The New York Timesleads with Tuesday's Supreme Court decision that determined workers have a small time frame in which to sue their employers for pay discrimination. In a 5-4 vote that was split along ideological lines, the court determined that Title VII of the Civil Rights Act of 1964 requires employees file a formal complaint with a federal agency within 180 days after their pay was determined. The ruling once again illustrated how the resignation of Justice Sandra Day O'Connor is affecting the court's decisions. USA Todayleads with a look at how the last two-month period has been the deadliest for U.S. troops in Iraq since the beginning of the war. The Wall Street Journal tops its world-wide newsbox with the kidnapping of five Britons in an Iraqi Finance Ministry office by gunmen who were wearing police uniforms.
The Washington Postfronts, and everyone else mentions, word that President Bush will name Robert Zoellick as the new head of the World Bank. Zoellick was the U.S. trade representative from 2001-05, and then became the deputy secretary of state until he resigned last year to join Goldman Sachs. * Although some board members expressed trepidation that Bush chose someone else from his inner circle, Zoellick is likely to be approved. The Los Angeles Timesleads with a look at how the retirement age is slowly increasing as older Americans are facing the prospect of growing old with few benefits. Of course, some still work because they want to, but, as life expectancy continues to rise many feel they can't give up a regular paycheck. The trend "could potentially have a big effect on society," says the paper.
By determining that each paycheck doesn't signify a new violation, the court's majority ruled that it doesn't matter if the pay discrimination only becomes obvious over time. The dissenters said the requirement doesn't recognize the realities of the workplace because employees may not know what their colleagues earn, they could be reluctant to cause trouble, and pay discrimination that may seem minor at first can compound over the years. Legal experts say the decision fundamentally changes the options that employees have to sue companies for pay discrimination. This is particularly true of discrimination based on race, religion, or national origin because women could still bring pay bias claims under the Equal Pay Act of 1963.
The Post also fronts the decision and focuses on how Justice Ruth Bader Ginsburg decided to read her dissent from the bench. Ginsburg did the same thing when the court recently upheld the federal Partial Birth Abortion Ban Act, which she also characterized as an attack on women's rights. In her opinion, Ginsburg invited Congress to overturn the decision. A few hours later, Sen. Hillary Clinton said she would introduce a bill to deal with the issue.
The military announced yesterday that 10 U.S. troops were killed Monday in Iraq, which, as the WP and LAT front, means May was the third deadliest month of the war. But USAT takes the data one step further and says the 219 deaths recorded in April and May is larger than the previous two-month record set in 2004 when troops were fighting in Fallujah. U.S. officials have repeatedly warned that the recent increase in troops, and its accompanying strategy, would lead to an increase in casualties.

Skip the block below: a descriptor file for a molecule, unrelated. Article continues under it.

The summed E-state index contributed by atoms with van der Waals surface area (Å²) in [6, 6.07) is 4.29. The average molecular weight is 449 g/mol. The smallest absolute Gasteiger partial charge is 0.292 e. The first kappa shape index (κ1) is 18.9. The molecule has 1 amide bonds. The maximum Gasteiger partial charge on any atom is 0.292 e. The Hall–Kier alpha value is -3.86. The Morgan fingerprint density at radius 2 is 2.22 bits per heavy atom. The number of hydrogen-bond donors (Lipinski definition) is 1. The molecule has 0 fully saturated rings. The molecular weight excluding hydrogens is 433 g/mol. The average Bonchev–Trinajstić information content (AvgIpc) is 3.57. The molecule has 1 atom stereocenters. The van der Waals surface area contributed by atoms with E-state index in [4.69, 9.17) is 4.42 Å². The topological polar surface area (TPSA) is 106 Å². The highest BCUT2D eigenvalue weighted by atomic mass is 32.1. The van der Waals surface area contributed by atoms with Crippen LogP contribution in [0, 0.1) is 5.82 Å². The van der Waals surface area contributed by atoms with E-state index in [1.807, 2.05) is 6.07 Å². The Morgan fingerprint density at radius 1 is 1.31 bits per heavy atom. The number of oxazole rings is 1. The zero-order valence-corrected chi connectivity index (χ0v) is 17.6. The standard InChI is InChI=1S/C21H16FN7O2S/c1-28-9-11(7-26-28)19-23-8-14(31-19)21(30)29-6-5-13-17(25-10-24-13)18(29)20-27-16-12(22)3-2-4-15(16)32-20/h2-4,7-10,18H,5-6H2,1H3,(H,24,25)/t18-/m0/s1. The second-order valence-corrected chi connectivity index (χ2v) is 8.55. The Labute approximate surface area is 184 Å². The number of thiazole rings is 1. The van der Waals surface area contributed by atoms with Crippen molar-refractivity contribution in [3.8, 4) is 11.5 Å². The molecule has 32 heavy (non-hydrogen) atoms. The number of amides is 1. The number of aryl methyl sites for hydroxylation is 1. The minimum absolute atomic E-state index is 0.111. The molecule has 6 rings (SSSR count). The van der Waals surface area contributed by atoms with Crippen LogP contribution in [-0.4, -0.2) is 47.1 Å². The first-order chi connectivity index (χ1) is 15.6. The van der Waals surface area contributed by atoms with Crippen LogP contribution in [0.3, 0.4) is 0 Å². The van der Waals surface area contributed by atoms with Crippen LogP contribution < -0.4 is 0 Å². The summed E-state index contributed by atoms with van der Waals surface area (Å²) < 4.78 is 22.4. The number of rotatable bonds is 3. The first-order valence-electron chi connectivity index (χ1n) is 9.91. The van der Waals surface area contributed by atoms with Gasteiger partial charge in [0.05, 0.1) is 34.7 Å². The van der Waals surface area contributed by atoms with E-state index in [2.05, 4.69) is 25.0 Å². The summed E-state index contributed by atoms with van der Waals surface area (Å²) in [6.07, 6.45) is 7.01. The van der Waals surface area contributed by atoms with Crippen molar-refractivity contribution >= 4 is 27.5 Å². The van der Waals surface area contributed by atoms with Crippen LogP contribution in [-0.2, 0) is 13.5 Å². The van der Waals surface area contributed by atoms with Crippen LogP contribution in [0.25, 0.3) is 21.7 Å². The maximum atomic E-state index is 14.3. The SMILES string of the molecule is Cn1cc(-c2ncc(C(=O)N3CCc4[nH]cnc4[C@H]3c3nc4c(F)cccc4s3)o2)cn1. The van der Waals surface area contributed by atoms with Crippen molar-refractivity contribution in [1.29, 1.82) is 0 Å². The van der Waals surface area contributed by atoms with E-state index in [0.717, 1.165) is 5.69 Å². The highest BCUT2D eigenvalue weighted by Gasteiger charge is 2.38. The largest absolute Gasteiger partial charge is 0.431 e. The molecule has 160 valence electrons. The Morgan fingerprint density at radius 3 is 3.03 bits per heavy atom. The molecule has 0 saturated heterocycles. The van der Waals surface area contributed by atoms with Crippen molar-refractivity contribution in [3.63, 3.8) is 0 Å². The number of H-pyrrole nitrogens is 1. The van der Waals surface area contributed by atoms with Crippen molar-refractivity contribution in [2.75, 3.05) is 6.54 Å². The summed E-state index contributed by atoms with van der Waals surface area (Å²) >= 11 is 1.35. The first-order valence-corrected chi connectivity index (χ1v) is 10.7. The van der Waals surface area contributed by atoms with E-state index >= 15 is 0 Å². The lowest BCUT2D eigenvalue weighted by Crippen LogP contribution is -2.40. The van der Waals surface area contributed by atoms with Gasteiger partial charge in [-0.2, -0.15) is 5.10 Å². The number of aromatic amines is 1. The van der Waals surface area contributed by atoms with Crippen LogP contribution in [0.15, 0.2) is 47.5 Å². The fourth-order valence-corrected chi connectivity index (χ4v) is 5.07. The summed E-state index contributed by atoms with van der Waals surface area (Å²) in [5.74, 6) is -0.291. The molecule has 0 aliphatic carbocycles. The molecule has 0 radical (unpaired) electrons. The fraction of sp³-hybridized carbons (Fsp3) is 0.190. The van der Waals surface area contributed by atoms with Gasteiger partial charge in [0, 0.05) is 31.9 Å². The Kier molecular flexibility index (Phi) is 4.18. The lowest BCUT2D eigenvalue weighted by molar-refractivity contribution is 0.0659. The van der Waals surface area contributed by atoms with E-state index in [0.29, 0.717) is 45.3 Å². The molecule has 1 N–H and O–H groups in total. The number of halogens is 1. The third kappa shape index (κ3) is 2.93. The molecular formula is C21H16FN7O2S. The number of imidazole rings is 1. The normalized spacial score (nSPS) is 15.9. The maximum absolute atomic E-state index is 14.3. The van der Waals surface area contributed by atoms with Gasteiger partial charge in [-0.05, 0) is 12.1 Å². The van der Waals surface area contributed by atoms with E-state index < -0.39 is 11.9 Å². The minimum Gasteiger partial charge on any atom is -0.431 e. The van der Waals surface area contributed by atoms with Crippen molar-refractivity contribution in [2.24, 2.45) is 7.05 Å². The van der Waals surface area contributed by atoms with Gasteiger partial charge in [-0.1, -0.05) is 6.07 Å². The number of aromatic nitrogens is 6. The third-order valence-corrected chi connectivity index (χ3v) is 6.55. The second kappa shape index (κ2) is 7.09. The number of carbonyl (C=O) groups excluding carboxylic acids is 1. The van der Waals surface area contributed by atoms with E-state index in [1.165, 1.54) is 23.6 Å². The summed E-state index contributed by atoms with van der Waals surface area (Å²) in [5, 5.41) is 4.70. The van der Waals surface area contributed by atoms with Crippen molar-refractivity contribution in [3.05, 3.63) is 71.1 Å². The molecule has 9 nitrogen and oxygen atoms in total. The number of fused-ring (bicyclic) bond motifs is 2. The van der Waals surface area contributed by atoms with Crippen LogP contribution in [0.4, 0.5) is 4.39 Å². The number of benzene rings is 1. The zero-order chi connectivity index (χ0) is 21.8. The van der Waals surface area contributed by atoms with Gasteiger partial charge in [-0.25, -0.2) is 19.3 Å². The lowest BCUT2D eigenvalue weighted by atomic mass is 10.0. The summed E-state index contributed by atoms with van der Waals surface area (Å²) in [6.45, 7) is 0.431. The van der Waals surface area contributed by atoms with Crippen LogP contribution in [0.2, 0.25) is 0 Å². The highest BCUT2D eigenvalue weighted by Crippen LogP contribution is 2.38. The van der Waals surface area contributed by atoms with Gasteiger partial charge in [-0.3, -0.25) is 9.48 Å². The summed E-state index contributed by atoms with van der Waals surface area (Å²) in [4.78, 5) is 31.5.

The NYT fronts word that experts who are advising intelligence agencies say the interrogation techniques used since 2001 are outdated and inefficient. In a study commissioned by the Intelligence Science Board, the experts said the government has not taken the time to perfect interrogation techniques and is frequently relying on harsh tactics that are ineffective. Some are urging intelligence agencies to pick up new techniques from sources such as law enforcement and marketing. "We have a whole science literature on persuasion," one of the experts said. "It's mostly on how to get a person to buy a certain brand of toothpaste. But it certainly could be useful in improving interrogation."
The Post fronts word that Bush will ask Congress to double the money for the global fight against AIDS for the first five years after he steps down. The current five-year plan, which is set to expire in September 2008, set aside $15 billion in U.S. funding. The paper notes that Bush wants to make the announcement before next week's Group of Eight meeting in Germany, where he is likely to receive criticism for his positions on global warming.
The LAT fronts an interesting look at what happens to a couple's frozen embryos when they decide to separate and an ex-spouse still wants to use them. There are no federal laws on the issue, so state courts "have been left to make Solomonic decisions on embryo custody." So far, courts have tended to side with the person who doesn't want the embryos to be used, but many think it's only a matter of time before the issue reaches the Supreme Court. Whenever that happens, the court could seize the opportunity to redefine the rights of the unborn.
When 20-year-old Lindsay Lohan was arrested over the weekend, it once again pointed to the way that doormen at the trendiest bars and clubs in Hollywood routinely look the other way as underage stars drink alcohol. It all amounts to "one of the worst-kept secrets in Hollywood," says the LAT. Authorities in Los Angeles say they've had enough and recently targeted one popular club, where paparazzi have photographed many underage stars, for an undercover investigation and are seeking to close it down for 15 days. "There's no way they didn't know what was going on at those clubs," TMZ.com's managing editor said. "There was a lot of conduct that crossed the legal line in this town. The difference today is everybody's watching."